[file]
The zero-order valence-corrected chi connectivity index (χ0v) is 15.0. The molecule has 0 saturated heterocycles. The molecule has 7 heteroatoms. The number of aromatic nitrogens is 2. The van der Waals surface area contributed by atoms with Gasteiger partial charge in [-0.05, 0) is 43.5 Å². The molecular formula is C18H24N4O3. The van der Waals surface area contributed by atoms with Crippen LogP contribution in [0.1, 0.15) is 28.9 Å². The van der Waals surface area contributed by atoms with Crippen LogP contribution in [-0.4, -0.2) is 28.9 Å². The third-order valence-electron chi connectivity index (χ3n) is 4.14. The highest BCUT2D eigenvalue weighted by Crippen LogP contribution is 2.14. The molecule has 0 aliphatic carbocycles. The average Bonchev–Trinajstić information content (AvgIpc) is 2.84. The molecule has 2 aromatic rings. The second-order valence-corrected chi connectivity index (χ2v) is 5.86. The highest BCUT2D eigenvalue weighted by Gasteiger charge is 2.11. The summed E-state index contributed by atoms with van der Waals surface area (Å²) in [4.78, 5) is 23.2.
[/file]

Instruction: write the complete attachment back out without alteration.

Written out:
The zero-order valence-corrected chi connectivity index (χ0v) is 15.0. The molecule has 0 saturated heterocycles. The molecule has 7 heteroatoms. The number of aromatic nitrogens is 2. The van der Waals surface area contributed by atoms with Gasteiger partial charge in [-0.05, 0) is 43.5 Å². The molecular formula is C18H24N4O3. The van der Waals surface area contributed by atoms with Crippen LogP contribution in [0.1, 0.15) is 28.9 Å². The van der Waals surface area contributed by atoms with Crippen LogP contribution in [-0.4, -0.2) is 28.9 Å². The third-order valence-electron chi connectivity index (χ3n) is 4.14. The highest BCUT2D eigenvalue weighted by Crippen LogP contribution is 2.14. The molecule has 0 aliphatic carbocycles. The average Bonchev–Trinajstić information content (AvgIpc) is 2.84. The molecule has 2 aromatic rings. The second-order valence-corrected chi connectivity index (χ2v) is 5.86. The highest BCUT2D eigenvalue weighted by Gasteiger charge is 2.11. The summed E-state index contributed by atoms with van der Waals surface area (Å²) in [4.78, 5) is 23.2.